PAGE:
Healthcare in ArgentinaThe system used today for providing healthcare in Argentina was developed during a period of economic glory for the country. This economic reform was achieved throughout the 1940-50s period of urbanization, industrialization and labor movements. Since then, healthcare in Argentina has been largely decentralized and privatized to provincial-level support. Healthcare services and resources are divided across three sectors. The public sector offers all services free of charge and is used primarily by those without social security. The Obras Sociales sector, which is funded by compulsory social security, is used primarily by workers. The private sector, which users pay for entirely out of pocket, is the most exclusive. On average across sectors, a ratio of 3.6 physicians treats 1,000 people.

5 Important Facts Related to Healthcare in Argentina

  1. The gross domestic product (GDP) expenditure for healthcare in Argentina is high. According to World Bank statistics from 2017 for Argentina’s current health expenditure, health services contribute to 9.12% of the annual GDP of the country. This percentage is significantly higher than that of 2016, which was 7.54% of GDP. Argentina’s health expenditure is also 1.1% higher than the average for its Latin American regional context. Argentina can still make improvements by creating universal health services across the country, but since the introduction of a Universal Health Plan in 2016, Argentina’s health expenditure has risen. Because of the shift from state to provincial-level control of healthcare in Argentina, there are inconsistencies between the provincial-level distribution of funds toward the healthcare system. The physician to population ratio between the autonomous city of Buenos Aires and the Misiones province can trace the inconsistency of healthcare access across provinces. In Buenos Aires, 10.2 physicians serve a population of 1,000, while in Misiones there are just 1.2 physicians to every 1,000 people.
  2. Argentina has successfully lowered rates of poverty-linked communicable diseases, like Chagas. Chagas, which is a vector-borne disease, has seen lower rates of transmission within eight out of the 19 endemic provinces of Argentina that it has previously been found. The interruption of vector and congenital transmission of the Chagas disease achieved these lowered rates. The development of strategies to combat other communicable diseases within Argentina, like HIV/AIDS and tuberculosis (TB), are still in dire need of support. One organization, called Mundo Sano, is working on strategies to interrupt the transmission of congenital HIV/AIDS between mother and child as of 2020. Statistics from United Nations AIDS (UNAIDS) research shows that as of 2016, 91% of women living with HIV/AIDS were already seeking out either antiretroviral or prophylaxes treatment to prevent vertical transmission. As a result, an estimated less than 100 children contracted the disease. With support from Mundo Sano, vertical transmission rates of HIV/AIDS could decrease even further.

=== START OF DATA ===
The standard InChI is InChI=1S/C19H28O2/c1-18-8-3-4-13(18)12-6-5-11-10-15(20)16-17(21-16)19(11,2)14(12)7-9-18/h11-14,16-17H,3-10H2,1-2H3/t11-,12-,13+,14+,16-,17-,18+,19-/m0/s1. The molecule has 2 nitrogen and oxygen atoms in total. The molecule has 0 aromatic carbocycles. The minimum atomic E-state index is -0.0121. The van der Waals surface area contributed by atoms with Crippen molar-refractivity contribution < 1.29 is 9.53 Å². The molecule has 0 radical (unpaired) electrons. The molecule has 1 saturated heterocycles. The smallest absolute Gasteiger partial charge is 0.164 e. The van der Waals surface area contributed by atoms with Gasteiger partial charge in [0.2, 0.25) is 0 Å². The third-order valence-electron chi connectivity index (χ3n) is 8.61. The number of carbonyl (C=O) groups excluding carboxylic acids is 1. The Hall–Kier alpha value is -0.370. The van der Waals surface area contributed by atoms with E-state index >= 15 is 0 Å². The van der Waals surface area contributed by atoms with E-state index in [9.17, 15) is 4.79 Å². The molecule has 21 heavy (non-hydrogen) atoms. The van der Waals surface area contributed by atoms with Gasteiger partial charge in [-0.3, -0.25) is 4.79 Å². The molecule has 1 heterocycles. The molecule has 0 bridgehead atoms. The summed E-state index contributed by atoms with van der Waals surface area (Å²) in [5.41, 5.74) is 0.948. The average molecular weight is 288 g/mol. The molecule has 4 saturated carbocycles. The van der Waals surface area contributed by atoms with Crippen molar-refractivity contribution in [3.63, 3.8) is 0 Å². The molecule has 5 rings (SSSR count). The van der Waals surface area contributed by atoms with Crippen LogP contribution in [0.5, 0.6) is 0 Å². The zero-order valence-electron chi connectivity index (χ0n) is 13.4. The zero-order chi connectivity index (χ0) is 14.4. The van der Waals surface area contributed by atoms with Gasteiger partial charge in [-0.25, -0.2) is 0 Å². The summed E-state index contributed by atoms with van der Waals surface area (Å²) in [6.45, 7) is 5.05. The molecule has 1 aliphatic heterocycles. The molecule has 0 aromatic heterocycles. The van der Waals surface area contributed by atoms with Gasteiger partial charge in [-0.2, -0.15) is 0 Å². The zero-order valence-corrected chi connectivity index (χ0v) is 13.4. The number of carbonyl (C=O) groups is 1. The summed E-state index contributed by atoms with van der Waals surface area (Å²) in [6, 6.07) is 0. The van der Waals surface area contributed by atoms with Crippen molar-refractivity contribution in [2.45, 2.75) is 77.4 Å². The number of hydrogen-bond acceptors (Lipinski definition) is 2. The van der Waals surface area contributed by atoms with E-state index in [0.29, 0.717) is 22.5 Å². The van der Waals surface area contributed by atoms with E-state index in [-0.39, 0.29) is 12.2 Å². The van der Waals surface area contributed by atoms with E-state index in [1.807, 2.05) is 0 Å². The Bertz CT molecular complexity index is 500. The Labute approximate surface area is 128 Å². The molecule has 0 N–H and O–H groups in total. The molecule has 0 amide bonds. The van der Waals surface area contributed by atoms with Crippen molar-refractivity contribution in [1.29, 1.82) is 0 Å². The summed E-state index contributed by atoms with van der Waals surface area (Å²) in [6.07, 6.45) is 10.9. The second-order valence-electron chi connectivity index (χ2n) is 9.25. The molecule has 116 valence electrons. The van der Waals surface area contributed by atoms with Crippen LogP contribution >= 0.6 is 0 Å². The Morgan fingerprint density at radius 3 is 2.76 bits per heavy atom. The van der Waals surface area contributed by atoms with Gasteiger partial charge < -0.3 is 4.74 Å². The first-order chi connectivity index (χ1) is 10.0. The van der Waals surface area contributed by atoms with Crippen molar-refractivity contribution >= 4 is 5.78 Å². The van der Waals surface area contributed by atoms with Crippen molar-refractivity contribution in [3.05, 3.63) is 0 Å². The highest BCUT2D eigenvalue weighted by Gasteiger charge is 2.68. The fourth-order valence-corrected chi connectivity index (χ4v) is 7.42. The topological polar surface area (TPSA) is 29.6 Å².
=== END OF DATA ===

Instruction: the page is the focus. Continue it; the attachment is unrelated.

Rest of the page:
3. Argentina has developed action plans to combat the prevalence of multiple non-communicable diseases. As of 2014, metabolic diseases accounted for 4% of all deaths and cancers accounted for 20% of deaths. Most notably, 28% of all deaths in the country were attributed to diseases of the circulatory system. Once implemented, policies will be used to regulate food advertising, fiscal policies and front-of-package labeling. With funding to support the implementation of these policies, the incidence of certain non-communicable diseases could decrease significantly in Argentina.
  4. Natural disaster relief is available to all 23 provinces of Argentina. Instances of climatic stress to the diverse terrain of the country emerge most commonly as volcanic eruptions, floods, earthquakes, landslides, mudslides, tornados, storms, heatwaves and wildfires. The Argentine government established the National Directorate of Health Emergencies agency to prevent and mitigate the effects of a disaster. Environmental threats to public health across Argentina are combatted locally by provincial disaster response teams that operate under the national level agency.
  5. The aging population has free healthcare in Argentina. The National Institute of Social Services for Retirees and Pensioners (PAMI) in Argentina was created in 1971 to provide comprehensive healthcare and support to the country’s aging population. Since its beginnings, PAMI has implemented multiple programs for the betterment of health for Argentina’s elderly. Among the services available through PAMI are free healthcare for those 65 or more years old, along with preventative care resources like immunization and support networks. According to 2018 data from the World Bank, the average life expectancy across the Argentine population from birth is 76.52 years old, which has been steadily increasing since the creation of PAMI.

Since the 1940-50s economic reform in Argentina, the healthcare system has grown fragmented across the public, social security and private sectors. Healthcare sectors depend on the autonomous power of provincial-level governments and are therefore divided from one another.

In 2016, the government of Argentina responded to the fragmented nature of the system and introduced a Universal Health Plan. This plan is meant to increase the efficiency of coverage by compiling national health records into a single system, making patient identification more accessible across sectors. With cross-sector recognition and agreement for universalizing healthcare in Argentina, along with financial support for the cause, the country could achieve a healthier population overall.

Lilia Wilson
Photo: Flickr